greensig

 

 

 

*This post is a part of a month-long 31 Days series titled Dreams from the Street. If you’d like to read more from my series, click here and you’ll be brought to the series landing page where all 31 posts are listed and linked! You can follow me on Twitter at twitter.com/AmyBPederson where I’ll tweet links to all 31 posts using hashtag #write31days, and I’d LOVE to connect on Facebook at facebook.com/AmyBPederson! I’m so glad you stopped by. Make yourself comfortable and take a peek around the place. You’re welcome back anytime.

Dream 20: Diesel School & A Diesel Truck

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Meet Maddy.

Her smile and eyes were stunning. The light that came from within was undeniable.

I met Maddy in the sporting goods aisle of Walmart. She was with Mat, the awesome dude I introduced you to yesterday.

I asked Maddy one question. “If you didn’t have to worry about money, what would you do with your life?”

This was her response.

She’d get her dream diesel truck, a lifted F250 on 38-inch tires. And she’d have her own house.

Maddy would like to go to school to become a diesel mechanic. It won’t happen quickly, but she hopes “eventually.” Maddy shared that “it’s expensive” to go to diesel mechanic school because it requires specialized training above and beyond the schooling you need to become a regular mechanic.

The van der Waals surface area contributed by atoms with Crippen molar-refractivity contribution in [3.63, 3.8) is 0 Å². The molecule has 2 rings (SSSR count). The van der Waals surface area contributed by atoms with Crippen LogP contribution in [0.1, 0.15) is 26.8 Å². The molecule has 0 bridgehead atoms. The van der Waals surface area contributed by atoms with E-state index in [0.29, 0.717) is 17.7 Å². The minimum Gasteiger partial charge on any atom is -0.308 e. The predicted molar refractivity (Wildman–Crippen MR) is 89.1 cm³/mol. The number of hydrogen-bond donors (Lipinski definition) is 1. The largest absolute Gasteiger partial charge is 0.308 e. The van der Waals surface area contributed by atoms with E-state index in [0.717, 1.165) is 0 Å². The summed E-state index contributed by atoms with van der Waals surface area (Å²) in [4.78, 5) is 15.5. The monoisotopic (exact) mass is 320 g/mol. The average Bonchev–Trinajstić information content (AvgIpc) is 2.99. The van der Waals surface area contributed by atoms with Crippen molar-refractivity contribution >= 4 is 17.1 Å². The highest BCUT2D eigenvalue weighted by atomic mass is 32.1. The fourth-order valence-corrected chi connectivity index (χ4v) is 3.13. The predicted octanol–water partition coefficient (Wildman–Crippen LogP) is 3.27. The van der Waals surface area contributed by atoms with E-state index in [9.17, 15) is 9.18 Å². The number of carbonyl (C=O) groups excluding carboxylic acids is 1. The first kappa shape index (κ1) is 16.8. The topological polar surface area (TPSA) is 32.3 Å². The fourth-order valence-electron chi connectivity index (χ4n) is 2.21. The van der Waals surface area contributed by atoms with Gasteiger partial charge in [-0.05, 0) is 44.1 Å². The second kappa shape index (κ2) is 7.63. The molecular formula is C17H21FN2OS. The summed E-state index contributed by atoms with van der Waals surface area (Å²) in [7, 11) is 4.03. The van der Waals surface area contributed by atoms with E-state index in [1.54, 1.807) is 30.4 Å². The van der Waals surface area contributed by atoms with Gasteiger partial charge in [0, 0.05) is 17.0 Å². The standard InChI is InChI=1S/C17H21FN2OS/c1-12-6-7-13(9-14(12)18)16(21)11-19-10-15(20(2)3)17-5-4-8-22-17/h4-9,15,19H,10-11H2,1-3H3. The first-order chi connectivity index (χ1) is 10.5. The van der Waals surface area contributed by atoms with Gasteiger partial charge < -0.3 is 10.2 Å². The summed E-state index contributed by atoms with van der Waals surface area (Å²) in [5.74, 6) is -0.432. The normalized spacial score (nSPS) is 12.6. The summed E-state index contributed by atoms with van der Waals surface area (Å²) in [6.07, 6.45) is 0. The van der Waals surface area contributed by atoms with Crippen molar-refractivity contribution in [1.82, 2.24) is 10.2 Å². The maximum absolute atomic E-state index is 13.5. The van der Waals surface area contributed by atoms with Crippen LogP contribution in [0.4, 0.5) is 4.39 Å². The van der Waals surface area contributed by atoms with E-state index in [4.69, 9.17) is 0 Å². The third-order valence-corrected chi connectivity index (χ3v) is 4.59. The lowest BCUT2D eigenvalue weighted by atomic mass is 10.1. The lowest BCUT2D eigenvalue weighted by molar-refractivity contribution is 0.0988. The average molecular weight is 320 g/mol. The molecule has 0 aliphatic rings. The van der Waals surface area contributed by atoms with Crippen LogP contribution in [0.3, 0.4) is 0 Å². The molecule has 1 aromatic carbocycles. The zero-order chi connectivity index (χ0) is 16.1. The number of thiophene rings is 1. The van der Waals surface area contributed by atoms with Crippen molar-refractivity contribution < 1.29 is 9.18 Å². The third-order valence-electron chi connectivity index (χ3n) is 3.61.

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So what can we learn from Maddy?

Without a doubt, Maddy proves by example that dreams have no boundaries. If you’re a female and you dream of a career that’s primarily populated by males? Great! You go, girl! Don’t let anything stop you. And vice versa. If you’re a male looking into a career dominated by females? Awesome! Go for it!

If you’re called, you’re called.

If you love something, love it freely.

Who cares about human-created boundaries.

Do what you love.

Let your light shine regardless of whether your choices are standard operating procedure or not.

Thank you, Maddy, for your wonderful example. You go, girl. I’m all in. We’re all in, right behind you, rooting for you and that awesome dream.

Is there someone out there who’s successfully pursued a dream that’s outside of the box? Are you currently considering a career, hobby or life’s pursuit that’s nontraditional? I’d love to hear all about it! 

greensig

 

 

 

*This post is a part of a month-long 31 Days series titled Dreams from the Street. If you’d like to read more from my series, click here and you’ll be brought to the series landing page where all 31 posts are listed and linked! You can follow me on Twitter at twitter.com/AmyBPederson where I’ll tweet links to all 31 posts using hashtag #write31days, and I’d LOVE to connect on Facebook at facebook.com/AmyBPederson! I’m so glad you stopped by. Make yourself comfortable and take a peek around the place. You’re welcome back anytime.

Dream 19: Diesel Trucks & The Army

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Meet Mat.

I met him in the sporting goods aisle in Walmart. He was looking at camouflage gear with a young woman named Maddy, whose dream I’ll share tomorrow.

I asked Mat one question. “If you didn’t have to worry about money, what would you do with your life?”

This was his response.

Mat would buy a 3500 Dodge Cummins truck. It’s a diesel truck, so “it’s powerhouse.” Mat loves this vehicle so much that he just test drove one “for fun.”

If he didn’t have to worry about money at all, Mat would go into the army. He comes from a military family. His uncle is a recruiter and his dad is a major. Mat plans to join the army within the next year and a half.